Attic Ventilation – Ridge and Soffit Vents
Yesterday afternoon, I went up into my attic to retrieve an old book. It was so hot that I became dizzy and almost passed out. The 3 square metal vents in my roof were not clogged. The air was stagnant. Should I improve my attic ventilation? Is it necessary? F. B.
You're lucky you made it out of your attic alive. Had you passed out, it's possible you might not be reading this column. Attic temperatures in non or poorly ventilated attics can soar to 160 degree Fahrenheit. This type of heat harms your body, books, and your house
Attic ventilation awareness is at an all time high. This awareness, I believe, is a result of the energy savings breakthroughs the home building industry has and continues to experience. Your house, when it was built, probably had state of the art ventilation. Times have changed and so must your ventilation.
Ventilating an attic needs to be done on a continual basis. The temperature and dew point of the air inside your attic needs to be as close as possible to the air on the other side of your roof. Wide differences in either of these numbers can cost you money in repairs or higher heating and cooling bills.
Poor attic ventilation in colder climates can cause frost and condensation to form on the underside of your roof. It can rain inside your attic. I have personally witnessed this phenomena. In hot climates, elevated attic air temperatures cause your air conditioner to work longer and harder. Asphalt shingles, roof boards, and insulation can be damaged by elevated temperatures.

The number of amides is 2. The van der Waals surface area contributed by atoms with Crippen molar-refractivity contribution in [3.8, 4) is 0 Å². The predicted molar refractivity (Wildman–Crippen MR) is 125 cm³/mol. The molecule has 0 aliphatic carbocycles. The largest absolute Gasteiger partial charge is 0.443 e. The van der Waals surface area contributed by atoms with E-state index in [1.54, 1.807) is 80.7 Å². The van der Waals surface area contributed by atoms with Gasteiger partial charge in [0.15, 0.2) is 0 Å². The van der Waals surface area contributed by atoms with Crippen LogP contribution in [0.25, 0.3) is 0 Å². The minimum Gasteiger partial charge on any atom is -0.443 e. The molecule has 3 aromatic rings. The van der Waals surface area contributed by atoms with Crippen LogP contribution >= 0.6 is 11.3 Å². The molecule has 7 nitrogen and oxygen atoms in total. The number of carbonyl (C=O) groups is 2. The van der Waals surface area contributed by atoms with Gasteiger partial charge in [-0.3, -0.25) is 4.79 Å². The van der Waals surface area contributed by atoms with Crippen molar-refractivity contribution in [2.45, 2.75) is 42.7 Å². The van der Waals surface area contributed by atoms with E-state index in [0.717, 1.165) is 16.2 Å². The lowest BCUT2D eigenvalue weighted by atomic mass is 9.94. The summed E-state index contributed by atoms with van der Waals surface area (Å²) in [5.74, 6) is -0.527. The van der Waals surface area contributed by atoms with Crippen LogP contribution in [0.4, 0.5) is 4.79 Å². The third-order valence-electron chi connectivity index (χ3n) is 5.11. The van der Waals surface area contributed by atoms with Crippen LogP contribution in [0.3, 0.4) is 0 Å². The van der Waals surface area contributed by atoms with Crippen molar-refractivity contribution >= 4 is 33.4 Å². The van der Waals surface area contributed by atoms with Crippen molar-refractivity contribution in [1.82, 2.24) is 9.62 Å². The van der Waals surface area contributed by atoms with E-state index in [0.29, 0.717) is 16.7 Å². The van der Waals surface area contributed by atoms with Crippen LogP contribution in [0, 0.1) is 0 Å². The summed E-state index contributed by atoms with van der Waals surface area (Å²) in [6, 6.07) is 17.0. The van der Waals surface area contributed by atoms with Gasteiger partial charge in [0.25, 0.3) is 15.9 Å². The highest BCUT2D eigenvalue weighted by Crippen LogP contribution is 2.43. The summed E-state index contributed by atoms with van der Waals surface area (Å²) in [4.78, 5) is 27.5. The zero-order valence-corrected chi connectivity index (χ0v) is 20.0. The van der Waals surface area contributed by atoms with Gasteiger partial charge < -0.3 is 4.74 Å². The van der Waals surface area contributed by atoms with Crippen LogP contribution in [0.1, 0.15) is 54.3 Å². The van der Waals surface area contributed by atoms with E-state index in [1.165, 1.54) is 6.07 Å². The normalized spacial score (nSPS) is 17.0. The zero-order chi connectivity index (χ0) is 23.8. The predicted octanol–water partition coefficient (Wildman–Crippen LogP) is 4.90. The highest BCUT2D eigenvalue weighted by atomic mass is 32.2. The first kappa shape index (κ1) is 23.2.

Your photos reveal two major problems. First, you have no lower undereave or soffit ventilation. Secondly, based upon this lack of lower ventilation and the size of your attic (1,025 square feet), you need an additional 17 roof vents to satisfy most current minimum code requirements.
You need flow through ventilation for your attic spaces. Outside air enters your attic space at the bottom edge of your roof. It is exhausted near the top of your roof. These ventilating systems use wind and thermal convection to continually exchange the air in your attic with outside air. On breezy days, wind blowing across the top of your roof creates a partial vacuum which sucks air out of your attic. On days with no wind, hot air, which builds up in your attic, simply floats out of hidden vents located at the top of your roof.
Many continuous ventilation systems are available that are virtually invisible. Upper roof ventilation products can hide beneath your cap shingles. Lower roof ventilation can be achieved either behind or above your gutters. If your roof needs to be replaced soon, your roofer can remove your three metal pot vents, repair the holes, and install these newer continuous ventilation materials. When installed properly, most of these ventilating systems meet or exceed minimum building code requirements and recommendations.